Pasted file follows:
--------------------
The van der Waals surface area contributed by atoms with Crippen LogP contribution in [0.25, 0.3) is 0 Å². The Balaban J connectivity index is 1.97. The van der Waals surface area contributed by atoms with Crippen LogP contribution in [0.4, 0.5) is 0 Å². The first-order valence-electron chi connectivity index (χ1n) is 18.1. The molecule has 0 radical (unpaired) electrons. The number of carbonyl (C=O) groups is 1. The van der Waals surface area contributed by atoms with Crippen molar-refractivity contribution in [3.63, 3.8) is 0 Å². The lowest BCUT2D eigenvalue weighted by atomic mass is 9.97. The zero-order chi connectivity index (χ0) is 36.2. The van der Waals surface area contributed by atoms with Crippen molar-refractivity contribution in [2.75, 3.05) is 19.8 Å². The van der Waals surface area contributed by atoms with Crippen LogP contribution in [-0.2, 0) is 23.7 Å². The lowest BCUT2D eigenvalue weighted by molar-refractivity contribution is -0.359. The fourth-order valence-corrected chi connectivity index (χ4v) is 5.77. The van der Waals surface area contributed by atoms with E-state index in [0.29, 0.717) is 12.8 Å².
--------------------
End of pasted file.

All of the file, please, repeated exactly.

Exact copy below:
The van der Waals surface area contributed by atoms with Crippen LogP contribution in [0.25, 0.3) is 0 Å². The Balaban J connectivity index is 1.97. The van der Waals surface area contributed by atoms with Crippen LogP contribution in [0.4, 0.5) is 0 Å². The first-order valence-electron chi connectivity index (χ1n) is 18.1. The molecule has 0 radical (unpaired) electrons. The number of carbonyl (C=O) groups is 1. The van der Waals surface area contributed by atoms with Crippen molar-refractivity contribution in [3.63, 3.8) is 0 Å². The lowest BCUT2D eigenvalue weighted by atomic mass is 9.97. The zero-order chi connectivity index (χ0) is 36.2. The van der Waals surface area contributed by atoms with Crippen molar-refractivity contribution in [2.75, 3.05) is 19.8 Å². The van der Waals surface area contributed by atoms with Crippen LogP contribution in [-0.2, 0) is 23.7 Å². The lowest BCUT2D eigenvalue weighted by molar-refractivity contribution is -0.359. The fourth-order valence-corrected chi connectivity index (χ4v) is 5.77. The van der Waals surface area contributed by atoms with E-state index in [0.29, 0.717) is 12.8 Å².